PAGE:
Grant Amount: $100,000
Marietta will examine redevelopment opportunities for housing and commercial development throughout the study area and assess the impact of developments that have taken place since the original LCI plan was developed in 2001. Impacts to the local economy and to existing planned infrastructure will also be examined, as well as opportunities to improve sidewalk connectivity and other transportation networks.
Contact: Courtney Verdier, 770-794-5717,

Town Center CID/City of Kennesaw
Grant Amount: $40,000
A product of the recent comprehensive plan update conducted by ARC and the city of Kennesaw, this study will look at pedestrian connections that will get people on the Noonday Creek Trail safely across Cobb Parkway (US 41). This will improve residents’ connections to Town Center Mall, other amenities, and Kennesaw Mountain National Battlefield Park.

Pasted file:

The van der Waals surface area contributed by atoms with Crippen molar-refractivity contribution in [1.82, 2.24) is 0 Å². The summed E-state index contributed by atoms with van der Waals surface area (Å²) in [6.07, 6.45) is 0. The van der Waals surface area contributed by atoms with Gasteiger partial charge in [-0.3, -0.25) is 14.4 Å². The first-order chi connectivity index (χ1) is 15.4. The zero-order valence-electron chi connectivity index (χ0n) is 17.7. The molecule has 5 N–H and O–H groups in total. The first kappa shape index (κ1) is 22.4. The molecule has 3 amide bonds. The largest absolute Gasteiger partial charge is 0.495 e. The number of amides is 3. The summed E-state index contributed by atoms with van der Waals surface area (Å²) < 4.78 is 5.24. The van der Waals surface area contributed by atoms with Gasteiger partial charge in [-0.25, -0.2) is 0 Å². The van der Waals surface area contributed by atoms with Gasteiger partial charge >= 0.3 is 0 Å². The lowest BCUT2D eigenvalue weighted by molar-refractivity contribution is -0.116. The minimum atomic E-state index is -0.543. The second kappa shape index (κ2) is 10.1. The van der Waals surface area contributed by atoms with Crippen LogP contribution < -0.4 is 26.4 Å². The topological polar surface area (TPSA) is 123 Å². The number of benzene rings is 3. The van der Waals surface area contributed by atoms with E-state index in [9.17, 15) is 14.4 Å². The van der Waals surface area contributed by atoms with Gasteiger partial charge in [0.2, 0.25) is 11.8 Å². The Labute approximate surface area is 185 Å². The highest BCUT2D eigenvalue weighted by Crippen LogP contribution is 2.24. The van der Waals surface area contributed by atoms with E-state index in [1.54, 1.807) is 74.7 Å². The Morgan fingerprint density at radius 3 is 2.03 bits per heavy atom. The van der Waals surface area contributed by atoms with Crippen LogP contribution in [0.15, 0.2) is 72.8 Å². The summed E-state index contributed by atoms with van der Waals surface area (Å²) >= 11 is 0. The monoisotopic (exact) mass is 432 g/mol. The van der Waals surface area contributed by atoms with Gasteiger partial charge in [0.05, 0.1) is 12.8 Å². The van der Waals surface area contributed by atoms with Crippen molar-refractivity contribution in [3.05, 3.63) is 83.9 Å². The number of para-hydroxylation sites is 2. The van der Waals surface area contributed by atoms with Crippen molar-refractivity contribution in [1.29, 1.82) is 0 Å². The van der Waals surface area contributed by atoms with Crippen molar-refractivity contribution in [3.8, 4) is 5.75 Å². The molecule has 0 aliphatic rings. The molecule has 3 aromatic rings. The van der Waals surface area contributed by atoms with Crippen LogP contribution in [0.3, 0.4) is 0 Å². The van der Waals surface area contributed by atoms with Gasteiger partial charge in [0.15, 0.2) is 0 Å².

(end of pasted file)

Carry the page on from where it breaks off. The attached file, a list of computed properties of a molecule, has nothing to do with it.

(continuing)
Contact: Darryl Simmons, City of Kennesaw, 770-590-8268,; Alisha Smith, TCCID, 678-350-5061 ex 2,

ARC has awarded more than $216 million in LCI grants to 119 communities in the past 18 years. LCI communities cover less than 4% of the region’s land area, but in recent years these areas are home to 7% of metro Atlanta’s residential development, 29% of commercial development and 69% of office development.

The LCI program is funded with federal transportation dollars. The grants cover 80% of the cost of each study or transportation project, with the recipient making at least a 20% match. Recipients were selected by ARC along with a diverse committee of partner organizations and planning professionals from around the region.

“For 18 years, the LCI program has seen success after success, helping communities across metro Atlanta re-imagine what they would like to be, and then helping to achieve their goals,” said Doug Hooker, ARC executive director. “From Atlanta’s West Side, to smaller town centers like Chamblee and Jonesboro, we are seeing increased mobility, revitalized neighborhoods, and greater livability.”

To learn more about the LCI program and the impact it has had on the Atlanta region, visit